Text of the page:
Viktor Frankl was a brilliant doctor whom the Nazis imprisoned in a concentration camp. They took away his livelihood, confiscated his possessions, mocked his dignity, and killed his family. They locked him in a cell with no way out. A room without an open door is a prison. But he found a door that his guards did not know about: "Everything can be taken from a man but one thing: the last of the human freedoms—to choose one's attitude in any given set of circumstances, to choose one's own way."
Frankl discovered that doors are not just physical. A door is a choice. He found that when his circumstances had closed every outer door to him, they revealed to him the doors that matter far more—the doors through which a soul can leave fear and enter into courage, leave hatred and enter into forgiveness, leave ignorance and enter into learning. He discovered that his guards were actually far more imprisoned—by cruelty and ignorance and foolish obedience to barbarism—than he was imprisoned by walls and barbed wire.
Some people learn this and become free; some never see it and live as prisoners. There is always a door.
Columbia researcher Sheena Iyengar has found that the average person makes about seventy conscious decisions every day. That's 25,550 decisions a year. Over seventy years, that's 1,788,500 decisions. Albert Camus said, "Life is a sum of all your choices." You put all those 1,788,500 choices together, and that's who you are.
The ability to recognize doors—to discover the range of possibilities that lie before us in every moment and in any circumstance—is a skill that can be learned. It brings the possibility of God's presence and power into any situation on earth. People who study entrepreneurs say they excel in something called "opportunity alertness." They look at the same circumstances as everyone else, but they "notice without search opportunities that have hitherto been overlooked." They are "alert, waiting, continually receptive to something that may turn up." Perhaps there is a kind of "divine opportunity alertness" we can cultivate.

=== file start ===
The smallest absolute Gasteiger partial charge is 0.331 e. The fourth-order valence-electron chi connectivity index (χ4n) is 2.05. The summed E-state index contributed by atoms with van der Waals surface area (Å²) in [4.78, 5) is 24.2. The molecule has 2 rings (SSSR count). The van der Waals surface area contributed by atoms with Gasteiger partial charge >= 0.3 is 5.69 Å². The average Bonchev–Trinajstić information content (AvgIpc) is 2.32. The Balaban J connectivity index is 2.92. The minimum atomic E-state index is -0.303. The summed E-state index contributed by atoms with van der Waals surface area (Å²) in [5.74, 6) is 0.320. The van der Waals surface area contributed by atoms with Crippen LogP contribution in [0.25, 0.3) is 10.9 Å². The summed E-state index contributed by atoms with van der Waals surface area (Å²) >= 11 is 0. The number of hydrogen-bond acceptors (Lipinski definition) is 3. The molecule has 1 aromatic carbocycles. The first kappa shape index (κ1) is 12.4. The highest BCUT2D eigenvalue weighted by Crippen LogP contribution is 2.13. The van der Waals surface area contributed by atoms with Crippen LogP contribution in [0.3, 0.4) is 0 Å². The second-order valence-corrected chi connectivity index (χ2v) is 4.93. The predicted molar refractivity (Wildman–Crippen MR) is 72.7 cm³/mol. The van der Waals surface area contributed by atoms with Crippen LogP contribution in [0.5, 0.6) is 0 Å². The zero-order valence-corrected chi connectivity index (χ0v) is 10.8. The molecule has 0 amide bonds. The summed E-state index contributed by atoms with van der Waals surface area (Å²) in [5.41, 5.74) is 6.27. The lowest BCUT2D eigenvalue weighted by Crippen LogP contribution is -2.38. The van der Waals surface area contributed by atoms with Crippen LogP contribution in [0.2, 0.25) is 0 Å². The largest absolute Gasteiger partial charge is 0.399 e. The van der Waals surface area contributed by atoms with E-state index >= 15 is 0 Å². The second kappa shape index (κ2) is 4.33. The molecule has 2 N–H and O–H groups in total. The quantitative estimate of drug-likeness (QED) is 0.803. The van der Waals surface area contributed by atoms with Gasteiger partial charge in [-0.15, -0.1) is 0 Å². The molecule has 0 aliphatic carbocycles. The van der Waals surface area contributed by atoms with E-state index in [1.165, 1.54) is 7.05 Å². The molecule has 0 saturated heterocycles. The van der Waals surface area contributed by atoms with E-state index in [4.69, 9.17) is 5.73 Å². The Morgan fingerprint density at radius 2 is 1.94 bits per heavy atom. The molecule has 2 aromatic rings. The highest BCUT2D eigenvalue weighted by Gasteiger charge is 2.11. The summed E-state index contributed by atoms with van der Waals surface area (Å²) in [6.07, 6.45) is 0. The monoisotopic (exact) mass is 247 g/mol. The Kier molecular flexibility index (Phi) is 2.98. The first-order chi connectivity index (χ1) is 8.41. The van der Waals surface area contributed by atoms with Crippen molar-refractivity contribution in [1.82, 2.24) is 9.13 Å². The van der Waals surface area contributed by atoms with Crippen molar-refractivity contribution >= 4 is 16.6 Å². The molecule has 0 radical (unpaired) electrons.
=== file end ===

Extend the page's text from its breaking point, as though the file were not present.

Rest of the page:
Sometimes the opportunity doesn't involve going to a new place; it means finding a new and previously unrecognized opportunity in the old place. In a sense, this is the surprising story of the nation of Israel. Israel thought it was on a journey to national greatness, with a powerful army and abundant wealth. Instead, it knew exile and oppression. But with the closed door of national greatness came an open door to a kind of spiritual greatness. Israel changed the spiritual and moral life of the world. And while nations like Assyria and Babylon and Persia have come and gone, Israel's gift to humanity remains.
Open doors in the Bible never exist just for the sake of the people offered them. They involve opportunity, but it's the opportunity to bless someone else. An open door may be thrilling to me, but it doesn't exist solely for my benefit.
An open door is not just a picture of something good. It involves a good that we do not yet fully know. An open door does not offer a complete view of the future. An open door means opportunity, mystery, possibility—but not a guarantee.
God doesn't say, "I've set before you a hammock."
He doesn't say, "I've set before you a detailed set of instructions about exactly what you should do and exactly what will happen as a result."
An open door doesn't mean all will be pleasant and smooth on the other side. One of those six-word memoirs looks like Jesus could have written it: "Savior complex makes for many disappointments." An open door is not a blueprint or a guarantee.
It's an open door. To find out what's on the other side, you'll have to go through.
God Can Open Doors Very Quietly
God often does not tell us which door to choose. This is one of God's most frustrating characteristics.
Many years ago my wife, Nancy, and I stood before an open door. We faced a choice to move across the country—from California, which was Nancy's lifelong home, to a church called Willow Creek near Chicago. It was a very difficult decision between going to that church in Chicago and staying in California. We were driving on the decision-making journey the same day, on the same freeway, that O. J. Simpson made his famous low-speed escape run in his white Bronco.